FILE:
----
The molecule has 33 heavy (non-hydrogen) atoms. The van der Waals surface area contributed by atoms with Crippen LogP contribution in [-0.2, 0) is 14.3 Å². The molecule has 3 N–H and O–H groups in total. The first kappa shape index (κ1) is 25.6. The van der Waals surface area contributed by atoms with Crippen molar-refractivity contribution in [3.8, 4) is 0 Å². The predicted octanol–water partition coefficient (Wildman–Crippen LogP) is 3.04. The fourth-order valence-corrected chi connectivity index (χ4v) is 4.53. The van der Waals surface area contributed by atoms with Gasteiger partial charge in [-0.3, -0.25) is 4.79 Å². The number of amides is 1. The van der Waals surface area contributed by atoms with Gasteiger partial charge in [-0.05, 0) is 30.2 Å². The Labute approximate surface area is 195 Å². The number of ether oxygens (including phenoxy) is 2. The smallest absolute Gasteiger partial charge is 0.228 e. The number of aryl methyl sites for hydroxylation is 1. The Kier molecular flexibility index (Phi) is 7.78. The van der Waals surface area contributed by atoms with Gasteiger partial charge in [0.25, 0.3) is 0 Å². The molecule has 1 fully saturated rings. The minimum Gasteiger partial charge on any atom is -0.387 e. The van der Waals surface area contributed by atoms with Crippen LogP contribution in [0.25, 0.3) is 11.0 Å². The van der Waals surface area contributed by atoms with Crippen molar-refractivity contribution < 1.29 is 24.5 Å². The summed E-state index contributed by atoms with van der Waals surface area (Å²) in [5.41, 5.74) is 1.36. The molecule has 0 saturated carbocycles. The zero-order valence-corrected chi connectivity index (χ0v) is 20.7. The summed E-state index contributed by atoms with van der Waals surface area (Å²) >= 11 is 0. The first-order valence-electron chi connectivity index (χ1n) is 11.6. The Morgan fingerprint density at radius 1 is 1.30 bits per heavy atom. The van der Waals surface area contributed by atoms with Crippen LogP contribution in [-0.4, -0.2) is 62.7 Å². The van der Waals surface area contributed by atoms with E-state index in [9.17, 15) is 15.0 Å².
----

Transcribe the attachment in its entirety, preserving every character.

The molecule has 33 heavy (non-hydrogen) atoms. The van der Waals surface area contributed by atoms with Crippen LogP contribution in [-0.2, 0) is 14.3 Å². The molecule has 3 N–H and O–H groups in total. The first kappa shape index (κ1) is 25.6. The van der Waals surface area contributed by atoms with Crippen molar-refractivity contribution in [3.8, 4) is 0 Å². The predicted octanol–water partition coefficient (Wildman–Crippen LogP) is 3.04. The fourth-order valence-corrected chi connectivity index (χ4v) is 4.53. The van der Waals surface area contributed by atoms with Gasteiger partial charge in [-0.3, -0.25) is 4.79 Å². The number of amides is 1. The van der Waals surface area contributed by atoms with Gasteiger partial charge in [-0.05, 0) is 30.2 Å². The Labute approximate surface area is 195 Å². The number of ether oxygens (including phenoxy) is 2. The smallest absolute Gasteiger partial charge is 0.228 e. The number of aryl methyl sites for hydroxylation is 1. The Kier molecular flexibility index (Phi) is 7.78. The van der Waals surface area contributed by atoms with Gasteiger partial charge in [0.25, 0.3) is 0 Å². The molecule has 1 fully saturated rings. The minimum Gasteiger partial charge on any atom is -0.387 e. The van der Waals surface area contributed by atoms with Crippen LogP contribution in [0.25, 0.3) is 11.0 Å². The van der Waals surface area contributed by atoms with Crippen molar-refractivity contribution < 1.29 is 24.5 Å². The summed E-state index contributed by atoms with van der Waals surface area (Å²) in [5.41, 5.74) is 1.36. The molecule has 0 saturated carbocycles. The zero-order valence-corrected chi connectivity index (χ0v) is 20.7. The summed E-state index contributed by atoms with van der Waals surface area (Å²) >= 11 is 0. The first-order valence-electron chi connectivity index (χ1n) is 11.6. The Morgan fingerprint density at radius 1 is 1.30 bits per heavy atom. The van der Waals surface area contributed by atoms with Crippen LogP contribution in [-0.4, -0.2) is 62.7 Å². The van der Waals surface area contributed by atoms with E-state index in [9.17, 15) is 15.0 Å².